3D-vision-guided robot automates battery production process

Nov. 9, 2020
A Zivid camera guides a robotic arm moving parts between pallets.

In 2018, the Norwegian Parliament passed legislation outlawing harmful emissions from ferries and cruisers operating in the country’s fjords, with full compliance expected by 2026. This initiative increased the demand for maritime batteries to power electric propulsion systems, the type of batteries produced at a Siemens (Munich, Germany; www.siemens.com) automated production facility in Trondheim, engineered by system integrator Intek Engineering AS (Raufoss, Norway; www.intek.no).

The factory’s automated depalletization cell utilizes a Zivid (Oslo, Norway; www.zivid.com) One 3D camera, mounted on a Kuka (Augsburg, Germany; www.kuka.com) KR 09 robot arm featuring a custom-designed vacuum gripper. The factory-calibrated camera uses structured light technology to capture RGB color, 2D, and 3D images at 2.3 MPixel resolution (1920 x 1200) and 12 exposures per 3D frame, and features USB 3.0 interface.

“There were no comparable 3D sensors available when we were designing this production cell,” says Olaf Pedersen, Project Manager at Intek. “What made us choose the Zivid One was price and performance, speed and data quality.”

The camera connects to an industrial PC with Intel (Santa Clara, CA, USA; www.intel.com) i7 processor and NVIDIA (Santa Clara, CA, USA; www.nvidia.com) GPU, which also issues movement commands to the robot arm via TCP/IP over USB3 connection.

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One of three different varieties of parts, pre-stacked onto pallets by suppliers, arrive at the depalletization cell on a forklift or pallet jack operated by a human employee. Some of the parts rest in cardboard separators while blister packs contain other part types.

A human operator pauses the depalletization cell via a cycle stop button or on the system’s HMI, a Siemens OP TP1900 operator panel, in order to place the pallet into position.  When the system restarts, the 3D camera conducts an initial scan to determine the exact position of the pallet and the height of the parts stack on top of the pallet. This scan determines the optimal position for the robot arm to move the 3D camera for a second, more detailed scan.

Software custom-designed by Intek uses rules-based algorithms to analyze the 3D point cloud data, looking for repeated patterns of planes, edges, circles, and other, very basic features, which allows the software to identify the types of parts on the pallet.

Intek chose a 3D solution rather than a 2D solution because the latter is more sensitive to light and requires very accurate position with regard to camera distance from the products, says Pedersen. While 2D hardware costs less than 3D hardware, engineering a 2D solution that could handle a variety of different product types required a larger number of commissioning hours, adds Pedersen.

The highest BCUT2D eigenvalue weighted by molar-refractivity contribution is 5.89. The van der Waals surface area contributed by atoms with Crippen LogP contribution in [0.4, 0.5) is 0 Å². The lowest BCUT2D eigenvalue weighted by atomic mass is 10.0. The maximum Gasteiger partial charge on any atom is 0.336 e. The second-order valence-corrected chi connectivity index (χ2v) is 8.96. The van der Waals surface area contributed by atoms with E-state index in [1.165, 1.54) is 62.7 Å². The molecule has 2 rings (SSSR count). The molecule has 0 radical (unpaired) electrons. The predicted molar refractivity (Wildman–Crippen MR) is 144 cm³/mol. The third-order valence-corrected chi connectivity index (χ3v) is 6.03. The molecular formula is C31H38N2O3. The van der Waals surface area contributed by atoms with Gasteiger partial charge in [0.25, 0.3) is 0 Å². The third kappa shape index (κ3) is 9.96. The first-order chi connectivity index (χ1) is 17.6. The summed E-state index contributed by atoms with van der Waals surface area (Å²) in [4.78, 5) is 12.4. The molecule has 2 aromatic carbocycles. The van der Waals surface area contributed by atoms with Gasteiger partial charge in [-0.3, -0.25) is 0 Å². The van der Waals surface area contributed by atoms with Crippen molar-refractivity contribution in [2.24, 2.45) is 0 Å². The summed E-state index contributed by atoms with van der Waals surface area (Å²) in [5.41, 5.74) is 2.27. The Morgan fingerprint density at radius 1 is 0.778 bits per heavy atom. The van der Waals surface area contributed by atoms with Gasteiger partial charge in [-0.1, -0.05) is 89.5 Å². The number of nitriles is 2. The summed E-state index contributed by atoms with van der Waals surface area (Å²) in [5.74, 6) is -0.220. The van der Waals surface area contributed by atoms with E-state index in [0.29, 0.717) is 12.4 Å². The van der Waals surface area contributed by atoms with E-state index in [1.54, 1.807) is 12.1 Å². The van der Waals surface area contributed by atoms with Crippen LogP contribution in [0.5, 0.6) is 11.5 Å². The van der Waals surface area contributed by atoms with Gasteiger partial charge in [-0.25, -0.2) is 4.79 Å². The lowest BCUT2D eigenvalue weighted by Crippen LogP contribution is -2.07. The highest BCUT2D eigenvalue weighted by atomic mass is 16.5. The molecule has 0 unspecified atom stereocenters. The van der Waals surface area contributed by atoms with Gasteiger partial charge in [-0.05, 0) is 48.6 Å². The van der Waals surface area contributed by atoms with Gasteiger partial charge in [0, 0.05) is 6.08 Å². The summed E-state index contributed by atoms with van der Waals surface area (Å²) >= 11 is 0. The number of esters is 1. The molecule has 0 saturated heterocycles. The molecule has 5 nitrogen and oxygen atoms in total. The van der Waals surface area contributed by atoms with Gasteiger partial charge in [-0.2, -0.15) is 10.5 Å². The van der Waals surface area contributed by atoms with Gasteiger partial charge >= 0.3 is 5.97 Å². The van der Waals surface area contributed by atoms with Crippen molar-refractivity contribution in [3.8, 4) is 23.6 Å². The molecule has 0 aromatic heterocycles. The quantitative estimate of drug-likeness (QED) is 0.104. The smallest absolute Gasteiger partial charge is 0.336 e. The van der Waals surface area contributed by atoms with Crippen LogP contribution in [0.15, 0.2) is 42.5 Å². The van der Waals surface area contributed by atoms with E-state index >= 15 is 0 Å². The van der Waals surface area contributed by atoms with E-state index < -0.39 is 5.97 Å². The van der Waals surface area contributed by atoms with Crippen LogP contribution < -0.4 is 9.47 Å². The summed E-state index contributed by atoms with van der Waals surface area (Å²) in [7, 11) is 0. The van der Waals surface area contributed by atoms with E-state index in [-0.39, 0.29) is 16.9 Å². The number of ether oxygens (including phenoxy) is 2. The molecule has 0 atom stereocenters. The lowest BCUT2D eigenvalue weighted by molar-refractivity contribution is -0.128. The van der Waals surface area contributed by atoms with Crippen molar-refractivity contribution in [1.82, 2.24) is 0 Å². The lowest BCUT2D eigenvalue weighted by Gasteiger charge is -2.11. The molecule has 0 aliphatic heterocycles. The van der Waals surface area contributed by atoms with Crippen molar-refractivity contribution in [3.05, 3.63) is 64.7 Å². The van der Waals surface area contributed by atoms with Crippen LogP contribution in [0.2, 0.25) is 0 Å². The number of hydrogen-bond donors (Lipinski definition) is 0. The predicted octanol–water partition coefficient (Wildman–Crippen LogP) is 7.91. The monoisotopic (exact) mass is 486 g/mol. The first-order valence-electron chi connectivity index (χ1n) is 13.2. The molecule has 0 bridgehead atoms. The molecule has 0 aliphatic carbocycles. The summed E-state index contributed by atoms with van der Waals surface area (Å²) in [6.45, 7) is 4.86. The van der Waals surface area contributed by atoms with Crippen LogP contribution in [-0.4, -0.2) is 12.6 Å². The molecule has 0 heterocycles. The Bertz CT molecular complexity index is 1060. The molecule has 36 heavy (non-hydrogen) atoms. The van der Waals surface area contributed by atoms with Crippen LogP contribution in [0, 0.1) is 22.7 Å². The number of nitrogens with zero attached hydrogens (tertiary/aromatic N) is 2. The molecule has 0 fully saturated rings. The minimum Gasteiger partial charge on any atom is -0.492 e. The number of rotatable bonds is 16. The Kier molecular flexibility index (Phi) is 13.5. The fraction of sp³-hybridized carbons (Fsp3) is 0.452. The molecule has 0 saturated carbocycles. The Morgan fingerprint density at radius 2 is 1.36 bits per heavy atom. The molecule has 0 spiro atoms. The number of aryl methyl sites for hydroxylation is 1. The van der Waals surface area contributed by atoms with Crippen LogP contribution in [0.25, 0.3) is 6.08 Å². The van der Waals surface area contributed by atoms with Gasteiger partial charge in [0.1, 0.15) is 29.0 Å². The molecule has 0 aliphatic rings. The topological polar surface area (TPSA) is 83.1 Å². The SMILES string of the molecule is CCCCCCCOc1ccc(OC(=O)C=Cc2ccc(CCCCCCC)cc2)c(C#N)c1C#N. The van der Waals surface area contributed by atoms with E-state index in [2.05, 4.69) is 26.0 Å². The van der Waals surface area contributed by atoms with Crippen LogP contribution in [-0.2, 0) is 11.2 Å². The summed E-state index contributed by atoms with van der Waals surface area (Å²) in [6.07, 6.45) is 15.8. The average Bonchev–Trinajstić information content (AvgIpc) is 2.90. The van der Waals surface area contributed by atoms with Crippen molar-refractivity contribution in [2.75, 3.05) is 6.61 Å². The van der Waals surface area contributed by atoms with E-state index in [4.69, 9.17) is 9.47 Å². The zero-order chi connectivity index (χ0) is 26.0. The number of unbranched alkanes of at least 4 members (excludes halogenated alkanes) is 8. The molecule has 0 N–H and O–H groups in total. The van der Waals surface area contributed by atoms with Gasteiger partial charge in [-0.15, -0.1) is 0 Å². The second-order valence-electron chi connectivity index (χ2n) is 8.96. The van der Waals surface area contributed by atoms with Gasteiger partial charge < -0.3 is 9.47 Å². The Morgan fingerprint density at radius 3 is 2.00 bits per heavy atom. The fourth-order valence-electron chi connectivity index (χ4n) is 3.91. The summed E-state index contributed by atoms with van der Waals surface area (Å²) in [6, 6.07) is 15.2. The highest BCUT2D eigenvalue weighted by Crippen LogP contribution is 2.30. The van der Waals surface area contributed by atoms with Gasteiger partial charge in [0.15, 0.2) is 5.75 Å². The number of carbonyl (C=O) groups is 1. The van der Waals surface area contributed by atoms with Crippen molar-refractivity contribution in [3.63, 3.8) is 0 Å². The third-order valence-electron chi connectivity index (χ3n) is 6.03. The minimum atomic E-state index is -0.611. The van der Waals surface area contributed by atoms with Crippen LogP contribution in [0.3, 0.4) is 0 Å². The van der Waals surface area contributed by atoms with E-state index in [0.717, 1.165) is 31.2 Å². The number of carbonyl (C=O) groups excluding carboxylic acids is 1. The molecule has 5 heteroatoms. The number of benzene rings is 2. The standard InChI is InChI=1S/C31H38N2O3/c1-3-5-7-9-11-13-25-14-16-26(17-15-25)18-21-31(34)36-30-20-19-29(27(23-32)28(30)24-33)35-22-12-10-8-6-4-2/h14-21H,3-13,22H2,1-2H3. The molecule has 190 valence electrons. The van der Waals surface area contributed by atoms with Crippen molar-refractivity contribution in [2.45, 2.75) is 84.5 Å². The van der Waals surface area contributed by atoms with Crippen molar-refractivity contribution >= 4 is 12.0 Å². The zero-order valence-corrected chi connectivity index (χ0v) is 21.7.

Once the software identifies the specific type of part and the pattern in which the parts are arranged on the pallet, the pick and place routine begins. A SICK (Düsseldorf, Germany; www.sick.com) W12 photoelectric sensor, connected to the robot I/O, verifies each pick. An alarm triggers and the system automatically pauses if the sensor does not register a pick . The operator must refer to the HMI to determine the problem and correct the situation. The software is robust enough that these sorts of issues rarely occur, says Pedersen.

Once the operator corrects the issue and restarts the depalletization cell, a new 3D initialization scan takes place, and the pick and place routine continues. The state-based system, designed to remember previous interactions, remembers the position of the missed pick and makes another attempt.

If a pick falls because of a damaged part, the operator can designate the part as damaged in the HMI and then remove the damaged part. When the cell begins again, the software registers the damage part as picked and moves on to the next part.

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The picked parts are placed onto a special custom-made workpiece pallet on top of an Omron (Shimogyo-Ku, Kyoto, Japan; www.omron.com) LD-90 autonomous mobile robot (AMR). Each part has its own position on the workpiece pallet, while some positions accommodate different part types. A Siemens RFID reader scans the workpiece pallet when it arrives at the cell to confirm the pallet is the correct type to accommodate the parts being depalletized.

After the robot places each part on the workpiece pallet, the RFID code reader sends the data to the facility’s master control system. When depalletization completes, the workpiece pallet state changes to ready for transport and the control system issues a move order to the AMR. Seventy parts must leave the production cell on an AMR every 7.5 minutes for the cell to provide parts fast enough to allow the rest of the line to operate at normal speed.

About the Author

Dennis Scimeca

Dennis Scimeca is a veteran technology journalist with expertise in interactive entertainment and virtual reality. At Vision Systems Design, Dennis covered machine vision and image processing with an eye toward leading-edge technologies and practical applications for making a better world. Currently, he is the senior editor for technology at IndustryWeek, a partner publication to Vision Systems Design. 

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